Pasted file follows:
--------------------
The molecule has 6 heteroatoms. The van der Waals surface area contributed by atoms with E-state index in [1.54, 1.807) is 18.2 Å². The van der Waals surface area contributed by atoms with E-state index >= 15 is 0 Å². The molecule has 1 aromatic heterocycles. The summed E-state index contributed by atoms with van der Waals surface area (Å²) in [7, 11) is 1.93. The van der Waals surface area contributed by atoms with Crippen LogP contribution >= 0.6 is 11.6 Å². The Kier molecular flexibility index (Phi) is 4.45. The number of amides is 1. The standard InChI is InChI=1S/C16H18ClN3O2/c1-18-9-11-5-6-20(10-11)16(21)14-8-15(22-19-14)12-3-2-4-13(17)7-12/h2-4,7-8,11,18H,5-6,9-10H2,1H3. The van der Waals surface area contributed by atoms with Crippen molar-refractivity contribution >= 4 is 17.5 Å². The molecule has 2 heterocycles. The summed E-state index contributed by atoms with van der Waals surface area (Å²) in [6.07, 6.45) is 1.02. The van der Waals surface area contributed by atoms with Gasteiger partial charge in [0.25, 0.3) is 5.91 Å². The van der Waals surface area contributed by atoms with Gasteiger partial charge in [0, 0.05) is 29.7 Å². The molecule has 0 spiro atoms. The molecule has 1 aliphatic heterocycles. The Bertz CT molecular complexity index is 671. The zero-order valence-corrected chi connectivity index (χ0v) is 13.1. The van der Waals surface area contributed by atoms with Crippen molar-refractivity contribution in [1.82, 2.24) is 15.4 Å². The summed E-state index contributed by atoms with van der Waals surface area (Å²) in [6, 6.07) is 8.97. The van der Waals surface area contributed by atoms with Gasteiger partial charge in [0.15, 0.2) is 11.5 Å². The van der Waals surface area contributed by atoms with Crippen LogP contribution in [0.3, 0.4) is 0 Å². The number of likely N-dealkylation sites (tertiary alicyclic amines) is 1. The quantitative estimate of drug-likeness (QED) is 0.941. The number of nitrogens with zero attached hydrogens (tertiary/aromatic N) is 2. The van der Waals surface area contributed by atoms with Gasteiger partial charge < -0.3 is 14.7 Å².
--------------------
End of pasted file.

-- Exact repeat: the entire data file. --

The molecule has 6 heteroatoms. The van der Waals surface area contributed by atoms with E-state index in [1.54, 1.807) is 18.2 Å². The van der Waals surface area contributed by atoms with E-state index >= 15 is 0 Å². The molecule has 1 aromatic heterocycles. The summed E-state index contributed by atoms with van der Waals surface area (Å²) in [7, 11) is 1.93. The van der Waals surface area contributed by atoms with Crippen LogP contribution >= 0.6 is 11.6 Å². The Kier molecular flexibility index (Phi) is 4.45. The number of amides is 1. The standard InChI is InChI=1S/C16H18ClN3O2/c1-18-9-11-5-6-20(10-11)16(21)14-8-15(22-19-14)12-3-2-4-13(17)7-12/h2-4,7-8,11,18H,5-6,9-10H2,1H3. The van der Waals surface area contributed by atoms with Crippen molar-refractivity contribution >= 4 is 17.5 Å². The molecule has 2 heterocycles. The summed E-state index contributed by atoms with van der Waals surface area (Å²) in [6.07, 6.45) is 1.02. The van der Waals surface area contributed by atoms with Gasteiger partial charge in [0.25, 0.3) is 5.91 Å². The van der Waals surface area contributed by atoms with Gasteiger partial charge in [0, 0.05) is 29.7 Å². The molecule has 0 spiro atoms. The molecule has 1 aliphatic heterocycles. The Bertz CT molecular complexity index is 671. The zero-order valence-corrected chi connectivity index (χ0v) is 13.1. The van der Waals surface area contributed by atoms with Crippen molar-refractivity contribution in [1.82, 2.24) is 15.4 Å². The summed E-state index contributed by atoms with van der Waals surface area (Å²) in [6, 6.07) is 8.97. The van der Waals surface area contributed by atoms with Gasteiger partial charge in [0.15, 0.2) is 11.5 Å². The van der Waals surface area contributed by atoms with Crippen LogP contribution in [0.3, 0.4) is 0 Å². The number of likely N-dealkylation sites (tertiary alicyclic amines) is 1. The quantitative estimate of drug-likeness (QED) is 0.941. The number of nitrogens with zero attached hydrogens (tertiary/aromatic N) is 2. The van der Waals surface area contributed by atoms with Gasteiger partial charge < -0.3 is 14.7 Å².